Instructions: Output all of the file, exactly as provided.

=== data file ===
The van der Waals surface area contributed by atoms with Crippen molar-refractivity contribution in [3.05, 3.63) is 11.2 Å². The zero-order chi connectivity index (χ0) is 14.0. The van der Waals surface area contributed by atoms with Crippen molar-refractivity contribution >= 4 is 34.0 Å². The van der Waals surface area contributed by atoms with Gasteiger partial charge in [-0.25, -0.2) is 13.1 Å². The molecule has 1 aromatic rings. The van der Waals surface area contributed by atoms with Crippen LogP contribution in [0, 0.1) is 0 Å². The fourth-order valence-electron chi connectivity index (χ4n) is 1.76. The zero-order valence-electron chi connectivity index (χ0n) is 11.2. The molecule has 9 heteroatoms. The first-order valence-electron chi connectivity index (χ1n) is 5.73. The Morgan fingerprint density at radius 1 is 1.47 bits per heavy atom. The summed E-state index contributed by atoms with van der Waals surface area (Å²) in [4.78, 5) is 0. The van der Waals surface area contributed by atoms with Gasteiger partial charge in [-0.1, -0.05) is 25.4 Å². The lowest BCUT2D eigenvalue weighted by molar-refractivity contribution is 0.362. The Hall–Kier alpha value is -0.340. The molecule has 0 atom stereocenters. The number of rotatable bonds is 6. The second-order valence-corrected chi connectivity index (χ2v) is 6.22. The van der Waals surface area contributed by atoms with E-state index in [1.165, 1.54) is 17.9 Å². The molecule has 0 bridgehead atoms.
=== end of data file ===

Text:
The van der Waals surface area contributed by atoms with Crippen molar-refractivity contribution in [3.05, 3.63) is 11.2 Å². The zero-order chi connectivity index (χ0) is 14.0. The van der Waals surface area contributed by atoms with Crippen molar-refractivity contribution >= 4 is 34.0 Å². The van der Waals surface area contributed by atoms with Gasteiger partial charge in [-0.25, -0.2) is 13.1 Å². The molecule has 1 aromatic rings. The van der Waals surface area contributed by atoms with Crippen LogP contribution in [0, 0.1) is 0 Å². The fourth-order valence-electron chi connectivity index (χ4n) is 1.76. The zero-order valence-electron chi connectivity index (χ0n) is 11.2. The molecule has 9 heteroatoms. The first-order valence-electron chi connectivity index (χ1n) is 5.73. The Morgan fingerprint density at radius 1 is 1.47 bits per heavy atom. The summed E-state index contributed by atoms with van der Waals surface area (Å²) in [4.78, 5) is 0. The van der Waals surface area contributed by atoms with Gasteiger partial charge in [-0.1, -0.05) is 25.4 Å². The lowest BCUT2D eigenvalue weighted by molar-refractivity contribution is 0.362. The Hall–Kier alpha value is -0.340. The molecule has 0 atom stereocenters. The number of rotatable bonds is 6. The second-order valence-corrected chi connectivity index (χ2v) is 6.22. The van der Waals surface area contributed by atoms with E-state index in [1.165, 1.54) is 17.9 Å². The molecule has 0 bridgehead atoms.